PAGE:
I hope that readers will pick up on the theme of forgiveness. In this age of high divorce rates, it is considered to be normal and acceptable to cut loose from a marriage when everything goes off the rails. Of course, in some cases, filing for a divorce is absolutely necessary but, in other cases, a marriage may be saved with hard work and a very large reset button. Very few novels explore the situation of a couple who make huge mistakes and manage to patch things up, although in real life this happens, probably more often than we realize, given how tough staying in a relationship can be.

Book Description

The Perils of Pauline For ex-army vet Pauline Parril, life marches along in an orderly formation now that she is happily married, raising three kids, and ascending a promising career ladder. But the handles of her safe and comfortable world soon turn upside-down when a termination letter lands on her lap and her husband, it turns out, isn’t the person she thought she knew. Things get even more complicated when Pauline returns to school and meets Michael Fortune—a handsome and exciting poetry professor who threatens to get out of hand. Pauline once endured a long deployment to a war-torn country, but can she survive the front lines of her fraying household?

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About the Author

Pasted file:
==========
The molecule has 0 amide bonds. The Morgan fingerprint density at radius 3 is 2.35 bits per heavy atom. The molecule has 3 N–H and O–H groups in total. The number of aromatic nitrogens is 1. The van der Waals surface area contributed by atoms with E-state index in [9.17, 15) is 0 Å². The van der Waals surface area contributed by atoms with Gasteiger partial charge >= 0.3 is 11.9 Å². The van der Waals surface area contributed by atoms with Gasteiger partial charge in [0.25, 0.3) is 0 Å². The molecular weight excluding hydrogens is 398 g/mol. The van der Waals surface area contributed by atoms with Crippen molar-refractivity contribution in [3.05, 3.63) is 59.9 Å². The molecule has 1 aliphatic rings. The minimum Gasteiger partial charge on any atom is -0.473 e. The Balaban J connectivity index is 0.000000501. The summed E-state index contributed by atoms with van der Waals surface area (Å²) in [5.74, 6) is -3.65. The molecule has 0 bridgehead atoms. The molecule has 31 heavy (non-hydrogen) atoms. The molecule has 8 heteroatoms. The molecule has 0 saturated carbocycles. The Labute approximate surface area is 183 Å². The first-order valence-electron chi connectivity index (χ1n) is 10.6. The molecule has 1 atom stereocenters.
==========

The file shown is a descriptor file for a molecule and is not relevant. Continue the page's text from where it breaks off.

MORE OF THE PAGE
Collette YvonneCollette Yvonne was born in Portage La Prairie, Manitoba, Canada where her father served as a fighter pilot in the Royal Canadian Air Force. She has many fond memories of growing up as a military brat. Now married with three children, she lives in Ontario where she is a part-time yoga instructor, as well as writing. She also enjoys volunteering in the community. She graduated from Toronto’s York University, majoring in Creative Writing with a minor in the Humanities. In her first year, she toyed with the idea of becoming an anthropologist and also considered being a computer scientist! However, following the opportunity to study under well-known Canadian authors such as Don Coles, Susan Swan, Elisabeth Harvor and Bruce Powe, she decided to stick with writing. Collette’s first novel, ‘The Queen of Cups’, was published in August 2006 and was a finalist within its genre in ForeWord Magazine’s Book of the Year. Other publication credits include many articles, stories, reviews and interviews in various Ontario local newspapers, and national Canadian publications including ‘The Toronto Star’, ‘The National Post’, ‘The Globe and Mail’ and ‘Canadian Woman Studies’. Her subjects tend to be personal journalism with pieces on a wide range of topics and she also likes to write in her blog, along with writing guest posts for other bloggers. She is a member of the Writer’s Community of Durham Region (WCDR), and has developed skills as a photographer, speaker, website designer, editor, and writing workshop facilitator. Editorial contributions have been made to several published works, along with short non-fiction pieces. Indeed, she is equally at home writing both fiction and non-fiction. One of her short stories was made into a short film ‘Snapshots for Henry’, which was screened in numerous film festivals around the world. The film received a nomination for a Genie Award in 2007.